Thermals close to the ground in wind
Some beginners acquire a belief that they gain height by turning into wind and lose height when turning down wind. I and some others explained to one such pilot that an aircraft in flight, having no connection with the ground, has no ‘concept’ of ground speed and therefore no concept of up-wind or down-wind. I find a useful way of imagining wind is to view a stationary cube of air with the ground sliding by under it; its hills, valleys, and other obstructions disturbing that air in exactly the same way as when you view it in a more conventional way (that is, viewing it as air flowing over stationary ground).
However, this guy, perhaps because he was older and more certain of his ground (and air) would not give in: “But if I closed my eyes, I’d be able to tell when I turn into wind because my climb rate definitely increases — according to my vario.” (A variometer emits an audible succession of beeps when you are going up. See Variometer in Hang gliding 1976 part 1.)
Sometimes it takes a persistent counter revolutionary to persuade knowledgeable pilots to question their hard-won beliefs. In the end I had to admit that, even according to my own experiences that day — thermaling from a 2000 foot high ridge in semi desert conditions — he was right!
‘Take home’ message: When thermaling (circling in patchy lift) close to the ground, to stay in the strongest lift and, moreover, to prevent falling out the back of the thermal, you must extend the upwind portion of your circling.
Adopting Einstein’s approach to life, I then sought to reconcile these observations with known physical laws and I came up with the following theory, which was published in the September 1992 edition of the UK hang gliding magazine.
According to one acknowledged expert(*) the smallest thermal usable by a hang glider has the mass (weight) of a large freight train or a small ship. When such a mass of air rises from the ground, its inertia resists it being accelerated down-wind. Instead, it blocks the wind, much like a hill does. The incipient thermal constitutes a temporary (and invisible) hill.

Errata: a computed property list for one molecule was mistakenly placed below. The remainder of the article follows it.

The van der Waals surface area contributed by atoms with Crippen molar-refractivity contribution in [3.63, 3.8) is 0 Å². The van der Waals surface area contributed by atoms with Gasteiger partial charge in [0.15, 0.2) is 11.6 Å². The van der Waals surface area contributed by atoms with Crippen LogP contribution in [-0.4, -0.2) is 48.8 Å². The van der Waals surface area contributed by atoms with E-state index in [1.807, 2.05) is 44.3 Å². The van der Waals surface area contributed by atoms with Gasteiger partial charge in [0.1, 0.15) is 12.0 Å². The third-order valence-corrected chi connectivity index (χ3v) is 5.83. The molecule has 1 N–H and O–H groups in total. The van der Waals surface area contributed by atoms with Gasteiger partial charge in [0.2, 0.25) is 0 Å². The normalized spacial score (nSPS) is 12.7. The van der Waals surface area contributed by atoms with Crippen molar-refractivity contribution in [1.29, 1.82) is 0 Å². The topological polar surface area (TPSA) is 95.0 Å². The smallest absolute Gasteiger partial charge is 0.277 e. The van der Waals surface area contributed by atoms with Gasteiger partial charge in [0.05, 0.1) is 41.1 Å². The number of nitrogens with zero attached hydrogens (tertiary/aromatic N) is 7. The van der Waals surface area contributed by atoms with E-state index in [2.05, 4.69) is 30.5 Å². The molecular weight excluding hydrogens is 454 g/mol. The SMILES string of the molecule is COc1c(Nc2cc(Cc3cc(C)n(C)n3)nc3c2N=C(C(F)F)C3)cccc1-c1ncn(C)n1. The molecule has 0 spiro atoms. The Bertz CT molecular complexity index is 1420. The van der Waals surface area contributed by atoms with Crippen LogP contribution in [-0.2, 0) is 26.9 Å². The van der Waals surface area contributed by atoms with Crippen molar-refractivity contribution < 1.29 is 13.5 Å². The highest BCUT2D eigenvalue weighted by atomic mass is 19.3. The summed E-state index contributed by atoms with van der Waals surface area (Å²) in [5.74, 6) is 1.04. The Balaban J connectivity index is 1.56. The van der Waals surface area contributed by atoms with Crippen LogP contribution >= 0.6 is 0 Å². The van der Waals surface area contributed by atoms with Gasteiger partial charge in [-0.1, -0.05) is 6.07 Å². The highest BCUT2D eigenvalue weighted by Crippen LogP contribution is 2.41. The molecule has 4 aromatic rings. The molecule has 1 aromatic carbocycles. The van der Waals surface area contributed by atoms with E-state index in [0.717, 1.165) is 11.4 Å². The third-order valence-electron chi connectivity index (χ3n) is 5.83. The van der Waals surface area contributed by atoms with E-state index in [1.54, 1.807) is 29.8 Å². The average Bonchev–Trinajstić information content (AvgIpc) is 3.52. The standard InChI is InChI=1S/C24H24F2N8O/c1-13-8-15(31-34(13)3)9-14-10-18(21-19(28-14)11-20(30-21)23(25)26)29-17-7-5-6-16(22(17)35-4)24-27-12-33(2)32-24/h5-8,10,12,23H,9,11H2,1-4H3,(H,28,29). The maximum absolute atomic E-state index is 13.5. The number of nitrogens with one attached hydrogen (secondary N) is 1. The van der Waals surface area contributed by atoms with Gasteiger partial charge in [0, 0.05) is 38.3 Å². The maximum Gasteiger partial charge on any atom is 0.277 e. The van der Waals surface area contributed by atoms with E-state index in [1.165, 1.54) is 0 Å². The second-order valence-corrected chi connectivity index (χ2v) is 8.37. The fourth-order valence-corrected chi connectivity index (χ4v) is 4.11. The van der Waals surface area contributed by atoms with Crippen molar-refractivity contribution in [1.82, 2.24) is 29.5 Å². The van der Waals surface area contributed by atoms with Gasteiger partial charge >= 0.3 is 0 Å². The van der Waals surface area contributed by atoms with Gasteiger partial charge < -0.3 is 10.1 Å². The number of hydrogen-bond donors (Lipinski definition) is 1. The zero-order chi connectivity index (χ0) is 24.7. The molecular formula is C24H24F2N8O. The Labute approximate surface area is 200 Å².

Incidentally, while ridge soaring, you can often discern when a thermal is rising ahead of you by an increase in ‘penetration’; you suddenly start moving out away from the hill, as if the wind speed has decreased. It has. The thermal is blocking the wind. Moreover, when the thermal lifts off, it draws air in from around it, adding to the effect. This phenomenon is particularly noticeable in a paraglider, perhaps because of its slower speed compared to a hang glider.
Rising air is rising air, almost regardless of the cause of its rising. In this case, the rising air ‘inside’ the thermal and the rising air ‘outside’ the thermal at its up-wind edge become one. In other words, the thermal grows up-wind.
The reference to Drawing 3 in the diagram refers to the preceding diagram. This diagram would be better if the leading edge (at right) was less inclined and the X correspondingly shifted right, that is, up-wind.
Even when the thermal breaks free of the ground and starts to accelerate down-wind, its center of gravity moves up-wind relative to the air mass, and possibly even up-wind over the ground. (‘Breaks free’ is too simple a model, I know, but the core that rises strongly enough to carry us upward does not extend to the ground for long.)
Therefore, when you turn into wind, you move into increasing lift; you travel towards the core of the thermal, which has moved up-wind since you were last flying into wind. You need to level out for a few seconds to move into the core. (How many seconds? Listen to your variometer.) Conversely, turning down wind, you recede from the ever-moving core. The result is that, when thermaling close to the ground, you need to extend the up-wind portion of your 360s and tighten up the down-wind arcs so that you keep moving forward to the the shifting core.
At altitude, after the thermal has had time to accelerate to something approaching the general wind speed, such effects lessen. Your 360s become more circular to center on the strongest lift.
Feeling that I could not be the first to come up with this theory, after a long search, I discovered an article in I think the 1960s written by a sailplane pilot in (I think) New Zealand putting forward the same argument. (I will add details if I come across them in my files.)
Thermaling a hang glider: Big Blue Sky 2008 documentary by Bill Liscomb on YouTube starting at 40 minutes 12 seconds. The sequence is brief, but illustrative. The glider is a Seagull 10 Meter or 11 Meter of the late 1970s. Narration is by Pete Brock of Ultralight Products.
Dennis Pagen, The Heavy Air, in Hang Gliding, August 1989